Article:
For Example – In the example shared above, once a build is received which has the fix for Checkout functionality, Smoke Tests should ensure that the existing features of Login and Addition of Items to the Cart are working seamlessly, along with the Checkout functionality bug fix.

What happens if Smoke Testing is not performed?

If Smoke Tests are not performed at the early stages, and critical issues are found towards the later stages of the Software Development Life Cycle, it can incur a heavy cost on the entire team with respect to time, resources as well as money. These issues can also affect the overall release cadence and pose a major threat to the product image overall.

Differences between Smoke and Sanity Testing

Let us now take a look at some of the major differences between Smoke and Sanity Testing.

Smoke TestingSanity Testing
This is done to ensure that the critical functionalities of the product are working fineThis is done to ensure that existing functionalities in detail are working fine, along with the bug fixes that have been delivered in the latest build.
This is considered a subset of Acceptance TestingThis is considered a subset of Regression Testing
This can be done by either Developers or TestersThis is mostly done by Testers
This is documentedThis is not documented
This can or can not be stable.This is stable
This is scriptedThis is not scripted
This is done whenever a new build is out.This is done even when a new build is out or can be done daily as well to determine the environment’s health.

Differences between Smoke Testing and Regression Testing

Next, let us take a look at some of the major differences between Smoke and Regression Testing.

Smoke TestingRegression Testing
This is known as Surface Level Testing and ensures build and environment stability.This is known as Deep Level Testing, and it ensures the overall product’s functionality.
This can be done by either Developers or TestersThis is mostly done by Testers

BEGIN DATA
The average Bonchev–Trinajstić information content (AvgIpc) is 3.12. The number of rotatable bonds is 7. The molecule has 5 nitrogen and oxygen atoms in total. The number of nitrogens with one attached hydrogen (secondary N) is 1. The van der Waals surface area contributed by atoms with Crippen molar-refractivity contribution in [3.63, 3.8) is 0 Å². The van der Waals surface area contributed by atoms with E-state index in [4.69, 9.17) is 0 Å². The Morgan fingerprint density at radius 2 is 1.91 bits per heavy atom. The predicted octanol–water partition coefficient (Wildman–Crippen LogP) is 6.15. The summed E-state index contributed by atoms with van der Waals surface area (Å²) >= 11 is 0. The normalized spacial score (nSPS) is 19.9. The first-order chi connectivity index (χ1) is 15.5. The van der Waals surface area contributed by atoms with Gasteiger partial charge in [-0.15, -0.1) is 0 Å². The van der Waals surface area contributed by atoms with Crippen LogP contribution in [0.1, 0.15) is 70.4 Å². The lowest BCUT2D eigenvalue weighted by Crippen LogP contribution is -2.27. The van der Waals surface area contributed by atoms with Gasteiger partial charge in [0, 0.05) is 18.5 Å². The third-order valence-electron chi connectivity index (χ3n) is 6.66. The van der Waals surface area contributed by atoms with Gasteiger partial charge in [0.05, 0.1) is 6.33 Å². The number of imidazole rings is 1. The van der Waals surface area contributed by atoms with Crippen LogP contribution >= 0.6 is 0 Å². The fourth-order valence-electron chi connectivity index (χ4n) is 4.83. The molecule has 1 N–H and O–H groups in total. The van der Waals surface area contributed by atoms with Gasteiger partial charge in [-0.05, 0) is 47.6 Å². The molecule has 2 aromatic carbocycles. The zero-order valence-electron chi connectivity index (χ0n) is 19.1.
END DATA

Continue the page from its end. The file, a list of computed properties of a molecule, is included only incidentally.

This incurs very less costRegression Testing is usually costly.
This is completed quickly and takes lesser manpowerThis takes time to complete and needs more manpower.
This is scriptedThis is not scripted
This is done whenever a new build is out.This is also done when a new build is out, as well as it’s done over the entire development lifecycle.
This is performed on all builds and determines whether the build can be accepted or rejectedThis is performed only on a stable build.

Automation and Smoke Testing

Automated Smoke Tests can drastically reduce the overall time spent, as we don’t need to perform Smoke tests only once. These need to be run again and again whenever there is a new build delivered.

Now, depending on the size and scale of the application, the no of test cases can vary. For a very mature product, the total number of test cases will usually be on the higher side. That can take even one full day for a tester to test manually. Imagine in that case, one person will have to spend one full day after every 2-3 days only for Smoke Tests. That can be terrible with respect to cost as well as with testers, as they are going to be burdened with the same task again and again. Plus if you report issues only after a day or two, half of the team already wasted some time in order to wait for the new build. 

Thus, Automated Smoke Testing is the way ahead. It can bring the overall time spent on it to some minutes and, as a result, improve the overall product development cycle. Testers can report issues faster and consume the latest builds faster. As a result, they can deliver more features in much lesser time. 

There are a lot of tools available for automating Smoke Tests. For example, Selenium, Rest Assured, TestNG, Cucumber, and PhantomJS are some of the most widely used tools today for automating smoke tests. Here, Selenium can be used for UI Automation, whereas Rest Assured can be used for Backend Automation. Using Cucumber or TestNG, one can maintain test cases, and PhantomJS is an option for integration of the tests with Continuous Integration tools such as Jenkins. One can select any tool or framework which meets the requirements best of their teams.

How to Perform Automated Smoke Testing?

Now that we know about the benefits of Automated Smoke Tests let us look at the steps for doing the same.

Step 1 Select a Testing Framework

The first step here is to choose a framework that meets all the requirements of the project. All the frameworks come with their own set of pros and cons, one needs to evaluate well because changing the framework at a later stage can prove to be very expensive.  Some of the majorly used tools or frameworks today are